Aired April 21, 2017
Celebrating Earth Day doesn’t necessarily mean you have to go out and plant a tree (or hug one for that matter).
There are simple things you can do right at home to make a difference like being conscious about turning off the lights when you leave a room, or swapping in energy-efficient light bulbs. These small changes will not only help the planet, but will most likely lower your utility bills, too! (Win-win!)
But Kelly Murphy from Springfield, Virginia has an even more effortless way to help save the planet (and your wallet) by saving water in a way that’s pretty darn smart.
“When you’re done steaming your veggies or boiling pasta let the water cool on the stove. Once it’s cool, I put it in my watering can and water my garden,” says Kelly.
By doing this, you’ll put the nutrients back into the soil instead of it all being wasted going down the drain. And of course, since you’re saving water, that means you’re saving some hard-earned dollars too!
What clever viewers we have!
WATCH: A Garden for Everyone
As a special Earth Day gift to our audience, Rach gave them each two tickets to visit The New York Botanical Garden! They’re leaders in preserving the earth and have 250 acres where they work on plant research and conservation.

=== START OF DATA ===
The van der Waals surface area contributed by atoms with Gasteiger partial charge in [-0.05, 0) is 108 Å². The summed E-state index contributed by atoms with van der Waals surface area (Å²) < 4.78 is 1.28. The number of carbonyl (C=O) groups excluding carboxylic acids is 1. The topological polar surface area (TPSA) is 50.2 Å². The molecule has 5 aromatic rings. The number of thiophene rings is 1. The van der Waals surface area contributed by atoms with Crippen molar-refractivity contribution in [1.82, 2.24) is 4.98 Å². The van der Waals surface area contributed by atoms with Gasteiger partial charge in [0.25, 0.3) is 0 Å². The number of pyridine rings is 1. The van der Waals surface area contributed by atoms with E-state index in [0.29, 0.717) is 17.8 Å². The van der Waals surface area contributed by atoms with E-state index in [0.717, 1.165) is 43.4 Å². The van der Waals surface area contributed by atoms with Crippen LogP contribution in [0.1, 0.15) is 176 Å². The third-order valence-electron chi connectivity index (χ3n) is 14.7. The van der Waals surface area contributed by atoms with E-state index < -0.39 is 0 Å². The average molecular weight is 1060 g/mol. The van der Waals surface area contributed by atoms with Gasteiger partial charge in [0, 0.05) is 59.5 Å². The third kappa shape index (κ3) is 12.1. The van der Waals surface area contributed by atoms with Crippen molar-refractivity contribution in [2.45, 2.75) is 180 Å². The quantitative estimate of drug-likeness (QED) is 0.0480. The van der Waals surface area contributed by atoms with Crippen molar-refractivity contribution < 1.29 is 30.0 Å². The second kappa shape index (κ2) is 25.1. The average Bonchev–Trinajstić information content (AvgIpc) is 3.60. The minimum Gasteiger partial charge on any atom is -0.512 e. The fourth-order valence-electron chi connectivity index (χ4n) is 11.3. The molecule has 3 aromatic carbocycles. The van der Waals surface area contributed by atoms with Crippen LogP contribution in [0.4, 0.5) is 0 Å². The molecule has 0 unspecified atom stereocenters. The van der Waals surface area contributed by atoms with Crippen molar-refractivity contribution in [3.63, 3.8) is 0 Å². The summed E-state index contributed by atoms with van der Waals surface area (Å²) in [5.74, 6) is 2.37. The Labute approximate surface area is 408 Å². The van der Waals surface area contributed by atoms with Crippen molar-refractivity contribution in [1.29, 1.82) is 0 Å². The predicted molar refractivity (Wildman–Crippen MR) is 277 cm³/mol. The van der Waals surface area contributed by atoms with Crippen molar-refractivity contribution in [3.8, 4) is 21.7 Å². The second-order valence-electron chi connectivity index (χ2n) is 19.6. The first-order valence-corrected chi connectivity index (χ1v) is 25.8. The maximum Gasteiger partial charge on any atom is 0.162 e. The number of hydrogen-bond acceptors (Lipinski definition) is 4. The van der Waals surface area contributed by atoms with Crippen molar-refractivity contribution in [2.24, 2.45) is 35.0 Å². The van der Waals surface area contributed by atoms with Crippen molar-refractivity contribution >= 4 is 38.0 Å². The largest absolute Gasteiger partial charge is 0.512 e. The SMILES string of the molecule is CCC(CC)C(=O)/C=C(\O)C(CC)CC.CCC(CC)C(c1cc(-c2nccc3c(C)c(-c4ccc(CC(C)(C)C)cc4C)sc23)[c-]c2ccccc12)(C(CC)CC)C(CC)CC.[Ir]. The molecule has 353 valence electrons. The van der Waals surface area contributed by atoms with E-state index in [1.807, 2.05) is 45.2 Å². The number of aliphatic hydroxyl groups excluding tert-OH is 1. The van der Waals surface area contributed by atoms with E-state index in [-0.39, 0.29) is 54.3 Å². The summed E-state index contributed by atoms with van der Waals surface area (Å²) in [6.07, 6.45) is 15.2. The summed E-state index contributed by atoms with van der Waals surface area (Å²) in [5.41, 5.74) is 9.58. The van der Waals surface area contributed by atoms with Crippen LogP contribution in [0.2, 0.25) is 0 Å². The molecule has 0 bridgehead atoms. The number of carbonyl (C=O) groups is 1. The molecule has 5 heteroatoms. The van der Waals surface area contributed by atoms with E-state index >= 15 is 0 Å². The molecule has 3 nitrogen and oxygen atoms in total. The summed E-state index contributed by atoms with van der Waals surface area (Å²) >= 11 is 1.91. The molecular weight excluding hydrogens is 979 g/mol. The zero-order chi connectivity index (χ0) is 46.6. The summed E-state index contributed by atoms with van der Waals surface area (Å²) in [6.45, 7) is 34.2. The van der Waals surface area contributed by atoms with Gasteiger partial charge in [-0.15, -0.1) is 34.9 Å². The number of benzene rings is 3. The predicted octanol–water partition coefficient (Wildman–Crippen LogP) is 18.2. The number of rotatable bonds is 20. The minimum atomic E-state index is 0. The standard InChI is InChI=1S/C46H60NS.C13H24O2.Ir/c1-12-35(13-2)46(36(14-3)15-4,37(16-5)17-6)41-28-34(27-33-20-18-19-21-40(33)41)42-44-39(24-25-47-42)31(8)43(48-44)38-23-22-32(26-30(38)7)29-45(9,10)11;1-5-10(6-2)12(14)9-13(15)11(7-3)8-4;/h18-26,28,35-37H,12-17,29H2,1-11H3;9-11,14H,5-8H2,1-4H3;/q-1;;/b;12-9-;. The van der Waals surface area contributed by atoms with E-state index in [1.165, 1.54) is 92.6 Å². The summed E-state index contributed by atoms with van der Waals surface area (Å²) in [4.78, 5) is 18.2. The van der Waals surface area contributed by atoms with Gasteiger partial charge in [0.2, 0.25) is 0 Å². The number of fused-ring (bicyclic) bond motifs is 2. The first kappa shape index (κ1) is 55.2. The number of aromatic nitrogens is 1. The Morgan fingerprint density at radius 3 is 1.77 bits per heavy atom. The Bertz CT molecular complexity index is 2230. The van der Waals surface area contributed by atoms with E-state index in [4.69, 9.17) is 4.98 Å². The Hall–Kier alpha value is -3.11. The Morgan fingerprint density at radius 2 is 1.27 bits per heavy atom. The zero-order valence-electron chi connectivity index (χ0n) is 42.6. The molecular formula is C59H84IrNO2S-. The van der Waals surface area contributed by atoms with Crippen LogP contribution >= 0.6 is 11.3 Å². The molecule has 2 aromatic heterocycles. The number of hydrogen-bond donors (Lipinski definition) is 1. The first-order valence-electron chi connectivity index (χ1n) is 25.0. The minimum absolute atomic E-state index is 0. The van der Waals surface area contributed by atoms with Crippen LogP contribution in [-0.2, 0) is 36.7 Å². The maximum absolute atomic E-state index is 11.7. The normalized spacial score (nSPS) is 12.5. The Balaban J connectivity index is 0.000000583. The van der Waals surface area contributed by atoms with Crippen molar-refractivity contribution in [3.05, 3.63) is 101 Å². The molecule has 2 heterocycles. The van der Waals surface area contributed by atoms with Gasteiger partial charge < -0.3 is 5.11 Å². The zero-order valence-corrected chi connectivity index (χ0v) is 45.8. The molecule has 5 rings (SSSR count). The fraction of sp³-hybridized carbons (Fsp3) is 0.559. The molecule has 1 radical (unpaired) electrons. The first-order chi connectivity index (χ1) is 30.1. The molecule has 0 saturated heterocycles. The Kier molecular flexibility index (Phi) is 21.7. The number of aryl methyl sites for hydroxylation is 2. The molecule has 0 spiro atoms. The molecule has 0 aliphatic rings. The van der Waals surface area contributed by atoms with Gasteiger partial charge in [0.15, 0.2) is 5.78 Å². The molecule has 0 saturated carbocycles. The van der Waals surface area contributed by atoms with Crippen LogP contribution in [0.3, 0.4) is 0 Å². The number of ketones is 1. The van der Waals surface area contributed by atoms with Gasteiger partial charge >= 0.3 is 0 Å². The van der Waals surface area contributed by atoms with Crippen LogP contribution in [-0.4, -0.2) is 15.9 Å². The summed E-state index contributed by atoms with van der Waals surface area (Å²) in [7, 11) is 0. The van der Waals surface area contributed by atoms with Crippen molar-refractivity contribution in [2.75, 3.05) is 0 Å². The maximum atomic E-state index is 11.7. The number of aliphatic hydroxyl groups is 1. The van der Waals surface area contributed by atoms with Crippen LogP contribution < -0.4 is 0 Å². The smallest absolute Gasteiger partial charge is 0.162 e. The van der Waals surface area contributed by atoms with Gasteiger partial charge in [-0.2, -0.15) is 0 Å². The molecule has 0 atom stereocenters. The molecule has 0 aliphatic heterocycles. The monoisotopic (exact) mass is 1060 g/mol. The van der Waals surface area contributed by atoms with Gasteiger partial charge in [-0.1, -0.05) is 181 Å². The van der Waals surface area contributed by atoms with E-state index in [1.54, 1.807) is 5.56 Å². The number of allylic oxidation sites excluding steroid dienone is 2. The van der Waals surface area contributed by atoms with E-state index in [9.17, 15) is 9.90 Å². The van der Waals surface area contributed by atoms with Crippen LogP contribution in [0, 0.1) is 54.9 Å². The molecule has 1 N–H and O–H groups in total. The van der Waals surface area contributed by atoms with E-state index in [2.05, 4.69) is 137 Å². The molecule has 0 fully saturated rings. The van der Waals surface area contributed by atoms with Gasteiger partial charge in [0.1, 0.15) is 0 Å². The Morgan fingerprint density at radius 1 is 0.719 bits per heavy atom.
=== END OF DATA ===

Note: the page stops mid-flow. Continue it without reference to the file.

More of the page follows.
Happy Earth Day!
WATCH: Michelle Obama's Personal Connection to the Garden
The New York Botanical Garden has a central role in conserving the world’s plants. The Botanical Garden’s field research is conducted as far away as Amazonia, Southeast Asia, the Caribbean, and the South Pacific islands, and as close as New York City. For example, in Myanmar NYBG scientists are discovering and documenting the immense diversity of plant life in the largest remaining tract of primary forest in Southeast Asia. In Cuba, NYBG researchers are identifying the most critically endangered species to inform conservation and sustainable development policies. And in New York City, NYBG is recruiting citizen-scientists to study the effects of climate change and invasive species on the city’s plant life, and its grounds in the Bronx includes the largest surviving tract of old-growth forest in New York City.